Brexit is deadlocked and the turmoil in UK politics is escalating after another resounding defeat for Theresa May's Brexit deal. Paul Krishnamurty analyses what happens next...
"When analysing Theresa May's exit date over the last year, this moment has been paramount...when she is seen, unarguably, to have failed and becomes no longer useful to any faction of her party."
For a strange, brief moment yesterday, amid predictable hype of a last minute gamechanger in Theresa May's Brexit negotiations, a serious gamble on Theresa May's EU Withdrawal Agreement passing gained momentum.
As it turned out, the PM's late dash was in vain, and very little had changed. She fared better than the first vote, but was still handed the third biggest defeat in parliamentary history, by a margin of 149.
Brexit on verge of stalling ahead of key votes
What next? Parliament will attempt again to take control of the Brexit pass over the next few days. First, there will be a free vote on a motion to block No Deal - rated 95% likely to pass on Betfair's market at odds of [1.04].
A more competitive heat involves How Many MPs will Vote Aye. 400 or more is trading around [1.7]. I took [3.0] earlier and will be going in again if it returns above [2.0]. Given that May has granted a free vote to her MPs, I doubt there will be 250 on the other side.
Then, on Thursday, MPs will vote on another motion to extend Article 50. As it stands the government are prepared to ask the EU to extend until May 24th - allowing the UK to avoid participating in the European Elections.
New Brexit date revolves around Euro elections
The Brexit betting now centres around that latter date - leaving on 29/03/19 is now rated merely 14% likely at [7.2]. April-June is hot favourite in our tri-monthly market at [2.6].
In this highly uncertain situation, those odds are plenty short enough. MPs could well pass amendments extending the extension date or even kicking it into the long grass. Or not. Everything is still in the mix, including outcomes that had been widely written off.
Beyond these imminent motions, the next big question involves those Euro elections. As ever, everything is changeable and we are guessing about whom to believe - the Mirror or the Tory chairman?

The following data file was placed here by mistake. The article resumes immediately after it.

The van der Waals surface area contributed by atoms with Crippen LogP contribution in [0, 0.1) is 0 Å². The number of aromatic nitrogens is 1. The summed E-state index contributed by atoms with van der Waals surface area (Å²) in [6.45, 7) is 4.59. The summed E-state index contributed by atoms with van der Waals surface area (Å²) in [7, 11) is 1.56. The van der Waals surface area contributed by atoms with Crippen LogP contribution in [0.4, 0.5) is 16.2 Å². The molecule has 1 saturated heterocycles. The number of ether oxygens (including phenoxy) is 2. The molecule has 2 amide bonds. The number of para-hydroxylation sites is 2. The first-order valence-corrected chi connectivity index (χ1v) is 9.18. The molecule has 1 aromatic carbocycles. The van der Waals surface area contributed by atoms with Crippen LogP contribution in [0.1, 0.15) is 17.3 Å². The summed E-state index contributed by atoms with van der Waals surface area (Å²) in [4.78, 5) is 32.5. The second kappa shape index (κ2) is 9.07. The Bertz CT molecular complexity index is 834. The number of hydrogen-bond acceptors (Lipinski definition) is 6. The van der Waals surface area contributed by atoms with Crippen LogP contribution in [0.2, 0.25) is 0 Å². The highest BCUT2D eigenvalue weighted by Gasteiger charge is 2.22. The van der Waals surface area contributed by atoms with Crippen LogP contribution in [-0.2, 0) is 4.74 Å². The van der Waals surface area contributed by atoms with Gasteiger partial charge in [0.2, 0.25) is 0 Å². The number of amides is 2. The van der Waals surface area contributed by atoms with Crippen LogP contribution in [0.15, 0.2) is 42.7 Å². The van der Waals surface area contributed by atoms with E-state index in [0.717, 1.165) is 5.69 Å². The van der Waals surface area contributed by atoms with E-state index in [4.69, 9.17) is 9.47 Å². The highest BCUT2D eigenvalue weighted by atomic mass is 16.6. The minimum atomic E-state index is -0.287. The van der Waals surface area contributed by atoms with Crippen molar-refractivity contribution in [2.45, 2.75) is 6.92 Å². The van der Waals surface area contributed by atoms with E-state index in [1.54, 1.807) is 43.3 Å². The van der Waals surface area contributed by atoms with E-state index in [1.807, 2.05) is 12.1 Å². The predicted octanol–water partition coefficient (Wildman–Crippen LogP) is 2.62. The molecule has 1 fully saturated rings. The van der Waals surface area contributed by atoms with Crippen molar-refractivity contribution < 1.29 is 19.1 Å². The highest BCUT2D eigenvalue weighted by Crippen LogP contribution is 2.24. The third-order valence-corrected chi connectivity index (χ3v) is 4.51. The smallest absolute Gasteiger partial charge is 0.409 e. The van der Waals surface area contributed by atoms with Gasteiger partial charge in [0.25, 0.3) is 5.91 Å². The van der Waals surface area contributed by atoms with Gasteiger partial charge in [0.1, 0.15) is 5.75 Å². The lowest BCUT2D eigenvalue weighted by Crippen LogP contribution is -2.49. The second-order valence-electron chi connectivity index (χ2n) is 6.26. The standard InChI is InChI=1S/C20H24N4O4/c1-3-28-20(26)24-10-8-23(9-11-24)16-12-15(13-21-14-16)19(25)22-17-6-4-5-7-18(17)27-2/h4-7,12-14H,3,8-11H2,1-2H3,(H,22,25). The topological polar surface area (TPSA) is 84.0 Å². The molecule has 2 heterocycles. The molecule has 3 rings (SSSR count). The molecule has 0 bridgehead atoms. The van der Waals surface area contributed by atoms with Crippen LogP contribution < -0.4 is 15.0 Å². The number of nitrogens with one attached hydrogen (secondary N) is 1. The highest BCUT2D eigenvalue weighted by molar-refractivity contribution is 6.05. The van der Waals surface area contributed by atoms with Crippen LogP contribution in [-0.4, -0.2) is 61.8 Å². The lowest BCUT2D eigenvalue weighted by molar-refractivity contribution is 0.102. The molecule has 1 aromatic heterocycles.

I'm told Tory HQ is actively preparing to take part in European Elections.? Mikey Smith (@mikeysmith) March 12, 2019
CCHQ Director General Alan Mabbutt is briefing Tory campaign managers at 4pm.
Not true https://t.co/SspjWBDwoD? Brandon Lewis (@BrandonLewis) March 12, 2019
If we do participate, literally all bets are off. Never mind the ramifications of a much longer Brexit process, those elections would be incredibly divisive, potentially transforming the party system. Never mind TIG, Nigel Farage's Brexit Party are waiting in the wings.
If not, as explained last week, No Deal becomes likelier than ever, albeit slightly delayed. The cliff edge will merely move forward a few weeks, but without an escape route. Staying in, without representation in the EU Parliament, is simply not political reality.
Therefore, MPs will need to do more to prevent No Deal and merely call for a longer A50 extension or a toxic revocation. To get the EU to agree, they will need to signal a clear new direction. Either a general election or a second referendum. Although there is an alternative cross-party deal to be done, the least that would require is a different PM.
The PM will struggle to survive many more weeks
The Conservative Party is more divided than ever this morning. Last night really felt like the end of May. Shorn of all authority and credibility - exacerbated by losing her voice - the PM was unable to marshall much support beyond the government payroll. We have, of course, said that before and she remains safe from a direct leadership challenge until December.
When analysing her exit date over the last year, this moment has been paramount in my mind. The moment when she is seen, unarguably, to have failed and becomes no longer useful to any faction of her party.
I think her exit is imminent and expect a market move to that effect. [8.2] is available about Jan-Mar 2019 but the next band, Apr-Jun, is preferred at [4.2]. That covers several weeks of inevitably constant speculation and even allows her to stay in post for a short transition while the party picks a new leader.
Crisis cabinet meeting (for some ministers) shortly I'm told? Tim Shipman (@ShippersUnbound) March 12, 2019
All eyes are on the Cabinet, who hold her fate in their hands. Either they move against her, or parliament could do so via a No Confidence vote.
Tory backbencher Charles Walker said he would back one to spark a general election. His point that a PM losing control of parliament to backbenchers is untenable is a good one, and this is a useful threat.
If that were to materialise - a 2019 General Election is available to back at [2.58] - virtually no Tory wants May to lead it. The Sunday Times report that several leadership campaigns are ready to go.
My instinct remains that an election is likelier than a second referendum in 2019 - that too is shortening again, into [3.2]. Whereas the latter would be an existential threat to the Tory party, the former would produce a big majority if the latest Kantar poll is to believed.
Whether the Tories can sustain a 10% lead once the reality of any extension - let alone a lengthy one and Euro elections - hits home with Brexit voters is highly questionable. Nevertheless, if MPs successfully amend the A50 extension vote, both could quickly become inevitable. If so, one way or another, the question will end being thrown back to the people.
Bet on UK politics here
Back 400 or more MPs to Vote Aye on No Deal Motion @ [2.0]
Back Theresa May Exit Date to be Apr-Jun 2019 @ [4.2]